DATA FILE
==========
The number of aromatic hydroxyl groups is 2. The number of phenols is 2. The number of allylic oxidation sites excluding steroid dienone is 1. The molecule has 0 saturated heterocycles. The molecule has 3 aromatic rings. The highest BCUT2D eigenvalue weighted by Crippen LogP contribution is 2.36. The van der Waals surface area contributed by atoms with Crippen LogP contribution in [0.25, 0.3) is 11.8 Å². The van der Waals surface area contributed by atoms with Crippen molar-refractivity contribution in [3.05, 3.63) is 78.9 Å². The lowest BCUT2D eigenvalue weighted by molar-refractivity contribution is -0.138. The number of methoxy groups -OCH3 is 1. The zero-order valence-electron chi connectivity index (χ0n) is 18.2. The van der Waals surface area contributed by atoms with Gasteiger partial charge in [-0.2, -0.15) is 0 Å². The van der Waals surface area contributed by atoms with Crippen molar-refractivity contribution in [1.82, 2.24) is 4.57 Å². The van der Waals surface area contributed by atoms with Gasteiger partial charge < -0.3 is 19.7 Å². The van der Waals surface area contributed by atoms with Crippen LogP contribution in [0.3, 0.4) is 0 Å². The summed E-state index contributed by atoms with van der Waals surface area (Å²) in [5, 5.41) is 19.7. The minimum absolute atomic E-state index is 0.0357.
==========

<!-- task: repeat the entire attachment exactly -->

The number of aromatic hydroxyl groups is 2. The number of phenols is 2. The number of allylic oxidation sites excluding steroid dienone is 1. The molecule has 0 saturated heterocycles. The molecule has 3 aromatic rings. The highest BCUT2D eigenvalue weighted by Crippen LogP contribution is 2.36. The van der Waals surface area contributed by atoms with Crippen LogP contribution in [0.25, 0.3) is 11.8 Å². The van der Waals surface area contributed by atoms with Crippen molar-refractivity contribution in [3.05, 3.63) is 78.9 Å². The lowest BCUT2D eigenvalue weighted by molar-refractivity contribution is -0.138. The number of methoxy groups -OCH3 is 1. The zero-order valence-electron chi connectivity index (χ0n) is 18.2. The van der Waals surface area contributed by atoms with Gasteiger partial charge in [-0.2, -0.15) is 0 Å². The van der Waals surface area contributed by atoms with Crippen molar-refractivity contribution in [1.82, 2.24) is 4.57 Å². The van der Waals surface area contributed by atoms with Gasteiger partial charge < -0.3 is 19.7 Å². The van der Waals surface area contributed by atoms with Crippen LogP contribution in [0.3, 0.4) is 0 Å². The summed E-state index contributed by atoms with van der Waals surface area (Å²) in [5, 5.41) is 19.7. The minimum absolute atomic E-state index is 0.0357.